On The Meaning of "Coding Horror"
I think prog.reddit will continue to move in phases... a couple of days ago, someone complained about a drop-off in Haskell articles, today there were 4 or 5 ... next time Django or Rails does something worth noting, there'll be a plethora of Python/Ruby stuff. Despite its limb-gnawing tedium, Coding Horror will continue to rank high.
I personally think describing what I do here as "limb-gnawing tedium" is a bit hyperbolic. But it made me laugh.
I can understand where the commenter is coming from; the web is chock full of content that absolutely bores me to tears. If I stopped and wrote a comment bemoaning every boring blog post or web page I've ever found, I'd scarcely have time to do anything else. Such comments would also be a bit of a downer for the author, as I'm sure someone is interested in that particular topic. The whole point of putting content on the internet is to find an audience, however tiny that audience might end up being. Maybe you're not a member of the audience, and that's OK.
What I don't like about "Coding Horror": the title promises "Daily WTF" style entertainment, but doesn't deliver. "Coding Horror" ought to be about people coding dynamic web pages entirely in SQL, or having some mission critical system written in a cryptic version of csh.
This is a profound misunderstanding. If you're coming here looking for that sort of entertainment, you're bound to be disappointed. I'd like to think this site is the opposite of The Daily WTF.
I apologize for the confusion. Allow me to explain.
First, the literal explanation. The sidebar of Steve McConnell's seminal book, Code Complete, contains a series of icons denoting particular areas. There's a "Hard Data" icon, a "Key Point" icon, and a "Coding Horror" icon.
I have to talk a little bit about the influence this book had on me as a young developer.
I graduated from college in 1992, and entered the field of professional software development at that point, at least in terms of being paid to do so. I loved it, but I really had no idea what I was doing. I was a young, inexperienced developer working in small business, where there aren't a lot of other developers to look to as mentors. Nor was the internet a factor; the internet didn't really hit until '95 for most people. I was living in Denver at the time, and I frequented the Tattered Cover, a great independent bookstore. Code Complete was originally published in May 1993; I stumbled across it while browsing the computer book section at the Tattered Cover sometime in 1994. I was floored. Here's this entire book about becoming a professional software developer, written in this surprisingly friendly, humane voice. And it was backed by rational research and real data, not the typical developer "my brain is bigger than yours" chest-thumping.
I had found my muse. Reading Code Complete was a watershed event in my professional life. I read it three times in one week. It immediately became my Joy of Cooking. I didn't even know it existed, but it showed me that if you loved food enough, it was possible to go from being a mere cook to a real chef.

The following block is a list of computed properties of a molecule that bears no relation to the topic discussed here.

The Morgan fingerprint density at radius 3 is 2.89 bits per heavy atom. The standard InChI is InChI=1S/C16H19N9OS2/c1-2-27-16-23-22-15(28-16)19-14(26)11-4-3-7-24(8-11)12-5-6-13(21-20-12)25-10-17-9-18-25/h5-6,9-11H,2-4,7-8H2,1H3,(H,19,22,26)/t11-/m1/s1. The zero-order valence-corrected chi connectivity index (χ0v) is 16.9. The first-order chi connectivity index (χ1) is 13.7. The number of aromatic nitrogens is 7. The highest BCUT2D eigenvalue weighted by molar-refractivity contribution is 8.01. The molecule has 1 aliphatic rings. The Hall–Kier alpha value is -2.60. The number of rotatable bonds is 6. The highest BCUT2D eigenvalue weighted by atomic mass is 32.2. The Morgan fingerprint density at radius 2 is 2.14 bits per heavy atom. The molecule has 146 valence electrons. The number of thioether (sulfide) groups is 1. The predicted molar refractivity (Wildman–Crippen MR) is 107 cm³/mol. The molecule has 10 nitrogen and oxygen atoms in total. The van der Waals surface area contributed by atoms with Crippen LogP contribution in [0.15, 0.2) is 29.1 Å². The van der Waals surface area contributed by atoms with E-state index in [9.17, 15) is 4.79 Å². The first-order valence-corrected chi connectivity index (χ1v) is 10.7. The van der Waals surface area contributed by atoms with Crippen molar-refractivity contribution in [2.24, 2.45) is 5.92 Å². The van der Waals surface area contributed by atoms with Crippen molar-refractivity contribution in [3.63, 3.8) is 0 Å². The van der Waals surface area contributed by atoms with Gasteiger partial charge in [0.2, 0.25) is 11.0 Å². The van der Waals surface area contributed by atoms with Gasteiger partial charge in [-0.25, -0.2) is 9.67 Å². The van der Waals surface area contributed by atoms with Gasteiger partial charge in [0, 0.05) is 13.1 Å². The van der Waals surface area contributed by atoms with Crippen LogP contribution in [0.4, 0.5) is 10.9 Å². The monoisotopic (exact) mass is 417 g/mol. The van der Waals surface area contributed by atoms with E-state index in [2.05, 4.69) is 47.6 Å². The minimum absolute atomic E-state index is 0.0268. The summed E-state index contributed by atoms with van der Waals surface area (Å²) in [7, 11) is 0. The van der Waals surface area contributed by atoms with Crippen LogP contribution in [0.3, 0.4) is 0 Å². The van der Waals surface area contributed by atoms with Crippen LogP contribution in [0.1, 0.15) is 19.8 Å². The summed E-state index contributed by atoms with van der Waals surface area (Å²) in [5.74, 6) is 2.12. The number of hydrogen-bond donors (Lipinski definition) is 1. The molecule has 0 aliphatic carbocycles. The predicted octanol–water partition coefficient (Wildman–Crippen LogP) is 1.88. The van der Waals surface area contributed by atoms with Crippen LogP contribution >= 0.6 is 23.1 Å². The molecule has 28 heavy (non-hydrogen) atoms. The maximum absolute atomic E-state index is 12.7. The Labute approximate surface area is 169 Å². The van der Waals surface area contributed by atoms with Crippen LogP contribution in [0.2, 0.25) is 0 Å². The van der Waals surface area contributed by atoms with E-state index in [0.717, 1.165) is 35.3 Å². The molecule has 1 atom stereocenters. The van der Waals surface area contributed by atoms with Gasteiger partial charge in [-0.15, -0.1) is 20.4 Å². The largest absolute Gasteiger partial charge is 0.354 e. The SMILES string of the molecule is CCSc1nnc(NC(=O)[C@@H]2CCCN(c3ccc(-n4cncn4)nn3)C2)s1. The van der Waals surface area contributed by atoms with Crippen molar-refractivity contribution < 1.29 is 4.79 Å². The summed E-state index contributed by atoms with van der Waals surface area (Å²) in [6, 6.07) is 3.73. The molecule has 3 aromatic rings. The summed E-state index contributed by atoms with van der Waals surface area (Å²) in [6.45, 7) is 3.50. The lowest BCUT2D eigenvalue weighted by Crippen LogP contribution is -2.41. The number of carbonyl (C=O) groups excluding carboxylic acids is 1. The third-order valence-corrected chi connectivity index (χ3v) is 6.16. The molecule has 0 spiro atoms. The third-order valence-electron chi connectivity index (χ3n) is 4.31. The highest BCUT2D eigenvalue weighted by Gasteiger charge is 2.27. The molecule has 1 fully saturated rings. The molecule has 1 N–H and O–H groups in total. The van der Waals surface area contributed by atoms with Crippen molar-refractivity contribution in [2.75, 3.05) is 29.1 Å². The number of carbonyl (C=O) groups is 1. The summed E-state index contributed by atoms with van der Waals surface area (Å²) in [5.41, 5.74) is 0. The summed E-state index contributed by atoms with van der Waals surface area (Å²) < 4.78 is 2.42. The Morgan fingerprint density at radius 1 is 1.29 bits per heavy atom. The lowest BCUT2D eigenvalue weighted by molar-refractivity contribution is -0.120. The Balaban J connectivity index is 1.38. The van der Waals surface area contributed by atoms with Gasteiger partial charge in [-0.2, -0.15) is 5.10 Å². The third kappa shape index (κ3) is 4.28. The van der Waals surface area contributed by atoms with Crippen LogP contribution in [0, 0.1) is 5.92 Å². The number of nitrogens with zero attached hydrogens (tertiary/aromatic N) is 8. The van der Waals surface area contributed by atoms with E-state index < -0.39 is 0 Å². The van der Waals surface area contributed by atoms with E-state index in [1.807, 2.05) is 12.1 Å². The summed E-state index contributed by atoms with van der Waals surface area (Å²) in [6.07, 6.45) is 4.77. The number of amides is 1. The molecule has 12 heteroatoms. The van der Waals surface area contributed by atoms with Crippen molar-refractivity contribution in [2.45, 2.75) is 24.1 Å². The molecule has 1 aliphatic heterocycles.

One of the most striking and memorable things about Code Complete, even to this day, is that Coding Horror illustration in the sidebar. Every time I saw it on the page, I would chuckle. Not because of other people's code, mind you. Because of my own code. That was the revelation. You're an amateur developer until you realize that everything you write sucks.
YOU are the Coding Horror.
The minute you realize that, you've crossed the threshold from being an amateur software developer into the realm of the professionals. Half of being a good, competent software developer is realizing that you're going to make tons of mistakes. You will be your own worst enemy almost all the time. It's a lifestyle. You're living it right now. You, me, all of us. The problems start with us. We're all coding horrors. This story from the Tao that Reginald Braithwaite posted is as good an explanation as any:
There was once a monk who would carry a mirror wherever he went. A priest noticed this one day and thought to himself, "This monk must be so preoccupied with the way he looks that he has to carry that mirror all the time. He should not worry about the way he looks on the outside. It's what's inside that counts." So the priest approached the monk and asked "Why do you always carry that mirror?", thinking this would surely prove his guilt.
The monk took the mirror from his bag and pointed it at the priest. He said, "I use it in times of trouble. I look into it and it shows me the source of my problems as well as the solution to my problems."
If you're horrified by what you see in the mirror, you are not alone.
I chose that title for my blog – with explicit permission from Steve – because it's a clever in-joke about becoming a humble professional programmer. That's what I try to do here. I write to learn and explore topics that deal with computers and programming, and because I'm easily bored, the topics I find most interesting tend to apply to a wide audience of programmers. Maybe even people who don't know they're programmers yet. To steal a phrase from the talented Rich Skrenta, I blog to help others and also to learn. As it turns out both are aided by getting folks to actually read the stuff.
But that's not the complete story. I'd be lying if I didn't admit that there's an element of selfishness at work here. I love computers and programming. I love it so much it borders on obsession. When I saw the movie Into The Wild, I was transfixed by the final note written into the margins of Dr. Zhivago by a doomed Christopher McCandless: "Happiness only real when shared."
I realized, that's it. That's it exactly. That is what is so intensely satisfying about writing here. My happiness only becomes real when I share it with all of you.